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Most people do not like to cry, especially when in front of others. There is a stigma that crying is a sign of weakness.

However, there is nothing to be ashamed of when it comes to crying. It has numerous health benefits.

According to a recent study, women cry for emotional reasons, on average about 30 to 64 times a year. On the other hand, men only cry 5 to 17 times. These variations may be more pronounced in cultures that allow greater freedom for emotional expression. 

So, why shouldn’t you suppress crying? When to seek help from a licensed online therapist? Find out below. 

 What Are the Benefits of Crying?

Society has tended to frown upon crying, especially among men, judging it as a sign of weakness and lack of emotional stamina. However, researchers have discovered that shedding some tears can be beneficial for both your mind and body. 

Here are some notable reasons why you should not be ashamed of crying. 

 Crying Has a Soothing Effect 

One of the best things about crying is that it allows self-soothing. By allowing yourself to feel the emotions, you will be better able to regulate feelings and calm yourself. Crying also will enable people to alleviate their distress. 

According to a recent study of cnns, crying could have a direct soothing effect on people. It does this by activating the parasympathetic nervous system in the body. This signals to release tears. 

Once your body has completed the emotional purgation, it can slow down your heart rate and breathe to a more controlled level. It ensures positive release to your body, providing a feeling of relief.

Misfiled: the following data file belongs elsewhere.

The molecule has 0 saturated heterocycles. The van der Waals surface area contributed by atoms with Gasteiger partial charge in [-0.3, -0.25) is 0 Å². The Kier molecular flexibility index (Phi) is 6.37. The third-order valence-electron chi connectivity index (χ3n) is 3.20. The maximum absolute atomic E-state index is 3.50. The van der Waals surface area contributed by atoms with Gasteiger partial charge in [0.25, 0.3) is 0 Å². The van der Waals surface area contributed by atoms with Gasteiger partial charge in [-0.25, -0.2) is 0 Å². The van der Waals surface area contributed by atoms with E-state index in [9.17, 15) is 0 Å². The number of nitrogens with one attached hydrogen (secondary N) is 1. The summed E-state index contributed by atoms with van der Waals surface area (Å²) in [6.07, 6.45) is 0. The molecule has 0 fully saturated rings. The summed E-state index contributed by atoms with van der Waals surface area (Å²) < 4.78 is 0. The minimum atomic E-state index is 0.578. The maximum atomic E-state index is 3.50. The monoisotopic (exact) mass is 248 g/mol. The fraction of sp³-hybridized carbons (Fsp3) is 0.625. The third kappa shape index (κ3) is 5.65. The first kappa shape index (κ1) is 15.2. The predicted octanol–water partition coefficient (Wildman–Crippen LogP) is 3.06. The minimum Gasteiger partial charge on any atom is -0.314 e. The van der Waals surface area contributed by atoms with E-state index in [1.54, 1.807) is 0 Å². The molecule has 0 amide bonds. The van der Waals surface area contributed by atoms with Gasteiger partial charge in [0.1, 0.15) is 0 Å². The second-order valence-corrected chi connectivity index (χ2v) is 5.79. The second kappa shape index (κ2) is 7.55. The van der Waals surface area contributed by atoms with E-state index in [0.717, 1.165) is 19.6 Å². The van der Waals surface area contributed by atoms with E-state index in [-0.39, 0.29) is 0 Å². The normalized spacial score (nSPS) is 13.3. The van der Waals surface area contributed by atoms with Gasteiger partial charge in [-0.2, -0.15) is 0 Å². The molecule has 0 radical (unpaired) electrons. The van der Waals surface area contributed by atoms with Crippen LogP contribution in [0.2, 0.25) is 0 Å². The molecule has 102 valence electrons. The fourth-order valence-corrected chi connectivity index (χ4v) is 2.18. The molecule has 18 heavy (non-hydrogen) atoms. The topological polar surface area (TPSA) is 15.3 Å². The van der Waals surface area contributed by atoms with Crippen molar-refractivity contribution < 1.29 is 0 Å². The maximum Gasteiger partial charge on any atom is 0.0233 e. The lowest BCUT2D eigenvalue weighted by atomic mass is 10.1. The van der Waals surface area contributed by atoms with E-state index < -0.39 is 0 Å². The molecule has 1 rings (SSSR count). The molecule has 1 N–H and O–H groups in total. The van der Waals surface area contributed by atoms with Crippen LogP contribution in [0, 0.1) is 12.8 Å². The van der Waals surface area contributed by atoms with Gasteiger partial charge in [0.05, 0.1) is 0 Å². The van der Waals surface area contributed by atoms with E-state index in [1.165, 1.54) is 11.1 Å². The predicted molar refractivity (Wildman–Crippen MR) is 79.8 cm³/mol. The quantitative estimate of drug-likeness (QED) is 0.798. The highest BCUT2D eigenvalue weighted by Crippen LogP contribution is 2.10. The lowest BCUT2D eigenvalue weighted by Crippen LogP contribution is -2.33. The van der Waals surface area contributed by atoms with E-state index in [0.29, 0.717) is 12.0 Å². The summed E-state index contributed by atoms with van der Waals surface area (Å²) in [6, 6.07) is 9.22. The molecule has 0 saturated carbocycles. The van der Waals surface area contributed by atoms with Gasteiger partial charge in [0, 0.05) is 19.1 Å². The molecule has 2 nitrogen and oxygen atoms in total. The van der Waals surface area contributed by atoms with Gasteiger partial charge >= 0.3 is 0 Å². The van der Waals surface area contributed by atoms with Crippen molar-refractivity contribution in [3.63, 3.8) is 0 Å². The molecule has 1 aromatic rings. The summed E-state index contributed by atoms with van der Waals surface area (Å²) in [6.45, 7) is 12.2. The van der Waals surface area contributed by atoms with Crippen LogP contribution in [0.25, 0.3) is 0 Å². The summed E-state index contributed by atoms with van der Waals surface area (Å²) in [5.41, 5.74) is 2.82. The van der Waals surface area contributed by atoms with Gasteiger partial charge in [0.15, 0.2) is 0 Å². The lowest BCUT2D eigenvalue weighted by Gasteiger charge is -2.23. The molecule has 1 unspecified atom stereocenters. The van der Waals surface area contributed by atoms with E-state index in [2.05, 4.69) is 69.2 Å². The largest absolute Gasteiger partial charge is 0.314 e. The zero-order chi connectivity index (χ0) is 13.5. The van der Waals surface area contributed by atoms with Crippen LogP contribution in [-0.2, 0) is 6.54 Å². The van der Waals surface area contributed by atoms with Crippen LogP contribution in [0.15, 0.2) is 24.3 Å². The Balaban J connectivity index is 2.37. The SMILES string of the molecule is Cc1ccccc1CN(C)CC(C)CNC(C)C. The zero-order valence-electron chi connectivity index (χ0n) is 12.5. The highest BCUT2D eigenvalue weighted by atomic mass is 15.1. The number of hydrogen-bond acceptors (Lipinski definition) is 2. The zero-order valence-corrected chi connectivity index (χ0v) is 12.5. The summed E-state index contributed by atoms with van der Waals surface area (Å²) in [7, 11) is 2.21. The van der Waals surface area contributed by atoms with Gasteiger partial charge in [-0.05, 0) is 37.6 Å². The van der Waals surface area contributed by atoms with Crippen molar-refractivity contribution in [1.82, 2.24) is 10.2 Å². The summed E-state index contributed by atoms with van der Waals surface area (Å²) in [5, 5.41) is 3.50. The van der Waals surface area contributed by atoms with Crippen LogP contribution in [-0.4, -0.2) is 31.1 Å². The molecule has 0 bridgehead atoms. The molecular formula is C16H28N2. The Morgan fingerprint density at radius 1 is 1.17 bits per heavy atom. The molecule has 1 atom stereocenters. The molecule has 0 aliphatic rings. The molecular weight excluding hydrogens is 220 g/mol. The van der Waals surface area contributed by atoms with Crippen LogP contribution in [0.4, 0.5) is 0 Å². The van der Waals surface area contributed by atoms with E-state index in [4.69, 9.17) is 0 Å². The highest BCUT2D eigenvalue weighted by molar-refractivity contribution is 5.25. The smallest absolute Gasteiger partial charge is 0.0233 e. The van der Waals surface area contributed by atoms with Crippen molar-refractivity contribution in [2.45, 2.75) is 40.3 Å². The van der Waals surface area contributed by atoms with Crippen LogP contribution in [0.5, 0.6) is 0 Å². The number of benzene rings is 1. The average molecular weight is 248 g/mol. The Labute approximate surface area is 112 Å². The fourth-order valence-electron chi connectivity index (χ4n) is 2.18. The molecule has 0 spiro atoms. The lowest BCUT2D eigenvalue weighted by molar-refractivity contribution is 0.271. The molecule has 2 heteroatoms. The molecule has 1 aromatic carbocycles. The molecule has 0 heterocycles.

Crying Helps with Pain Relief 

Another benefit of crying is that it can release endogenous opioids and oxytocin when done for long periods. Endorphins and other chemicals released when crying can help with relieving both emotional and physical pain.  

Crying Detoxifies the Body 

Ever wondered what tears are made of? Many people don’t know that there are 3 different types of tears. Basal, emotional, and reflex tears all perform different functions.

The work of reflex tears is to clear debris, such as when dust gets into your eyes. On the other hand, basal or continuous tears work by lubricating the eyes, making sure that they are protected from infection. 

The third type is emotional tears, which have numerous health benefits. Unlike basal tears that comprise 98% of water, emotional tears contain stress hormones and toxins. 

Crying emotional tears “flush out” negative emotions and stress from the body system. Further research and analysis are expected to clarify the dynamics. 

 Crying Is a Mood Booster 

Another considerable benefit of crying is that it can lift your spirits. Recent surveys show that people mostly report feeling better after crying. 

However, some have suggested that the reports may be misleading. They argue that what determines how people feel after crying is how others react to their behavior. 

If those we care about react with love and understanding, we are much more likely to feel better after crying than if the reaction is negative.